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The Center for Healthy Minds and the Madison Police Department (MPD) are launching a pilot study to better understand the impact of mindfulness-based practices on police officers’ physical and mental well-being.
The collaboration, which has been almost a year in the making, will begin in the fall and will focus on whether mindfulness-based practices can help improve officers’ abilities to manage the daily and occupational stressors from their jobs. The program will also examine officers’ ability to strengthen their attention – an indicator suspected to influence emotion regulation.
“Within their first year on the job, nine out of 10 police officers experience an acute traumatic event, and that number grows to nearly 97 percent by their third year,” says Dan Grupe, an assistant scientist at CHM who is leading the study. “In addition to navigating these stressful, on-the-job situations, officers also experience chronic stressors at the organizational level.”
Through the research, he and other scientists want to learn whether well-being practices such as mindfulness meditation can buffer officers against daily stress – in addition to acute, traumatic stressors – that contribute to physical and mental health challenges in the profession.
Police officers are at elevated risk for depression, post-traumatic stress disorder (PTSD), sleep disruptions, cardiovascular disease and alcohol abuse, other studies show.
“We need to take care of ourselves to take care of others – it happens from an individual officer level all the way through the organization and into community.”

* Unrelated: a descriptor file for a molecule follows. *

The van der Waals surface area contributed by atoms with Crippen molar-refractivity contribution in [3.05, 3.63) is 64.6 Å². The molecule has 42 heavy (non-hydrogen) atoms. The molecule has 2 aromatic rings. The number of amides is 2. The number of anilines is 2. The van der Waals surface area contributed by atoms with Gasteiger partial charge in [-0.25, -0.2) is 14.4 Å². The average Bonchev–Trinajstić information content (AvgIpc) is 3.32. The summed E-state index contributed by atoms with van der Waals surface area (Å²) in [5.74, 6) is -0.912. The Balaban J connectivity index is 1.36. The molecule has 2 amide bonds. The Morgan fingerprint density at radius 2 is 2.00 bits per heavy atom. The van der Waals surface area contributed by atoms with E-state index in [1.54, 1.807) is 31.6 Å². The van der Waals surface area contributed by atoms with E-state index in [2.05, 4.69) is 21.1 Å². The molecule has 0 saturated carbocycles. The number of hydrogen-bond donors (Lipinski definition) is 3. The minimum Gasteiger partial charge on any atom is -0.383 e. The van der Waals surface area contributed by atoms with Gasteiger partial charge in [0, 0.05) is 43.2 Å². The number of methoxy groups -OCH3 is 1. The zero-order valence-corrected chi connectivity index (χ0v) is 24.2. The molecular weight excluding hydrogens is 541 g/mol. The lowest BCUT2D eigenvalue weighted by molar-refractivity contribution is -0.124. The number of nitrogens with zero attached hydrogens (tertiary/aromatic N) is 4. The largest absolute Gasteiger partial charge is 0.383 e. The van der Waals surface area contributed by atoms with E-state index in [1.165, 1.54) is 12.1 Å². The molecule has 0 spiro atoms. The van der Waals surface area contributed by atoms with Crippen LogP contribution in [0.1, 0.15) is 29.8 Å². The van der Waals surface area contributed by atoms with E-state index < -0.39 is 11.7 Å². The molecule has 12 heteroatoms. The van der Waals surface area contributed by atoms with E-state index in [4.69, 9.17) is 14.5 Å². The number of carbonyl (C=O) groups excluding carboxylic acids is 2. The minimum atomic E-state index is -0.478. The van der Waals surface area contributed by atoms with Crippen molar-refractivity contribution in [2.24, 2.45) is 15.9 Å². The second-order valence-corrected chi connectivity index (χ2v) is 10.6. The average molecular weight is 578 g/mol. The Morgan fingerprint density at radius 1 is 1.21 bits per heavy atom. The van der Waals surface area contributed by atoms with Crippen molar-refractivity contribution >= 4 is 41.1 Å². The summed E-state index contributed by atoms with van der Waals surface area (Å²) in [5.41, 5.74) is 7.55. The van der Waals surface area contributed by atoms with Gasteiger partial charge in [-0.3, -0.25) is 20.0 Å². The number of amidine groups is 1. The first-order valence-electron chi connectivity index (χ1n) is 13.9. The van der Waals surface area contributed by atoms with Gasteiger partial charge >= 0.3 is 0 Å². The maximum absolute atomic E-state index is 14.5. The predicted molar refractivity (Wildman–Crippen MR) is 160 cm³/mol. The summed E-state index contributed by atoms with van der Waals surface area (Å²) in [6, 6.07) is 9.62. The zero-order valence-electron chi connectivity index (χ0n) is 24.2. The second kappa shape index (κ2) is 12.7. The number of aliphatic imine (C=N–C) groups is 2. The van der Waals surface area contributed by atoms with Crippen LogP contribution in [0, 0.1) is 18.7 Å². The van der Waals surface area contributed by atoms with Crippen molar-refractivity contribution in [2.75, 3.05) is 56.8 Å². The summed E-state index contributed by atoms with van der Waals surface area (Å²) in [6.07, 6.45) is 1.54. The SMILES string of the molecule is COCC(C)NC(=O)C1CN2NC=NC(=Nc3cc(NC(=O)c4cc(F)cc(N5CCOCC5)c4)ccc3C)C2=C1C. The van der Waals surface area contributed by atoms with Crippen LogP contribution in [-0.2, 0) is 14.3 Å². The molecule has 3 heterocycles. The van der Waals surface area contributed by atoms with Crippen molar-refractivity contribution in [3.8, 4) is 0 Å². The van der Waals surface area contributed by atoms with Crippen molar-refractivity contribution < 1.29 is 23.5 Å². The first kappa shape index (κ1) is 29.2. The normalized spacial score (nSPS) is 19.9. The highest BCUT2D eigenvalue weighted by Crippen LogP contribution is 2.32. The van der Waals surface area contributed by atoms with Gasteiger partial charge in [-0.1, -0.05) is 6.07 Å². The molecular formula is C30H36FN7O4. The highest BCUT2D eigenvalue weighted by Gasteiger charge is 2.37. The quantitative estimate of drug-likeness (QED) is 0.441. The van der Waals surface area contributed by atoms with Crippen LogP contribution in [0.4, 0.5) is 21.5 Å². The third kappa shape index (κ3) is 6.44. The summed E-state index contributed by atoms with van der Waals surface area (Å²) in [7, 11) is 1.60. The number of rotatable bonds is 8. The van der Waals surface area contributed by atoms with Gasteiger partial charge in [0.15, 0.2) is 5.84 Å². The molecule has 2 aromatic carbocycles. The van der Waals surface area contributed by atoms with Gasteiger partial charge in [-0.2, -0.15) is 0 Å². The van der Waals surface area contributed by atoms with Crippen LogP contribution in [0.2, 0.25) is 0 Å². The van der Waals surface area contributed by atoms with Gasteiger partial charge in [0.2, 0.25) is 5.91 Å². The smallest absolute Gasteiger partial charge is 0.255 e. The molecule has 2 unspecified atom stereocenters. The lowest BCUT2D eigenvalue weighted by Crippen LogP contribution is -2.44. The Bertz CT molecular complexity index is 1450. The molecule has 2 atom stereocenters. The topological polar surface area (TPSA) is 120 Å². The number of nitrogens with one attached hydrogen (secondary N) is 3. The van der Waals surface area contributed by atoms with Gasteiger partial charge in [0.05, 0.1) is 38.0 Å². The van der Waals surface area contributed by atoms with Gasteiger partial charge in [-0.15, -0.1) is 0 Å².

“We know from previous research that certain mindfulness practices have resulted in positive physical and mental health outcomes,” says Richard Davidson, William James & Vilas Professor of Psychology and Psychiatry at UW–Madison and CHM Founder. “I believe we have a moral obligation to expand this work in key areas where people could benefit the most from these practices, including professions that are more at risk.”
For leaders at the Madison Police Department, who routinely collaborate with UW–Madison to develop new approaches to improve training, the study is another step in an ongoing effort to consider police officers’ health more holistically and to proactively explore ways to continue to support officer health and wellness.
“We have to be our best selves,” says Kristen Roman, Captain of Community Outreach at MPD, who is leading the pilot study on behalf of the department. “We need to take care of ourselves to take care of others – it happens from an individual officer level all the way through the organization and into community.”
MPD has experimented informally with brief mindfulness trainings in the past few years, most recently with the Center; however, these sessions did not draw on scientific approaches until now.
The partnership has grown at a critical time, amid recent events and national conversations about policing practices and tensions with the communities they serve. Such reflection and public dialogue is critically important, Roman says.
“As police officers, we’re vulnerable. We’re human. We need to take steps toward accepting and working within that, while providing officers the best means available to maintain equilibrium and peace in the face of stress and unrest.”
The pilot study is made possible by an award from the UW Institute for Clinical and Translational Research.
– Marianne Spoon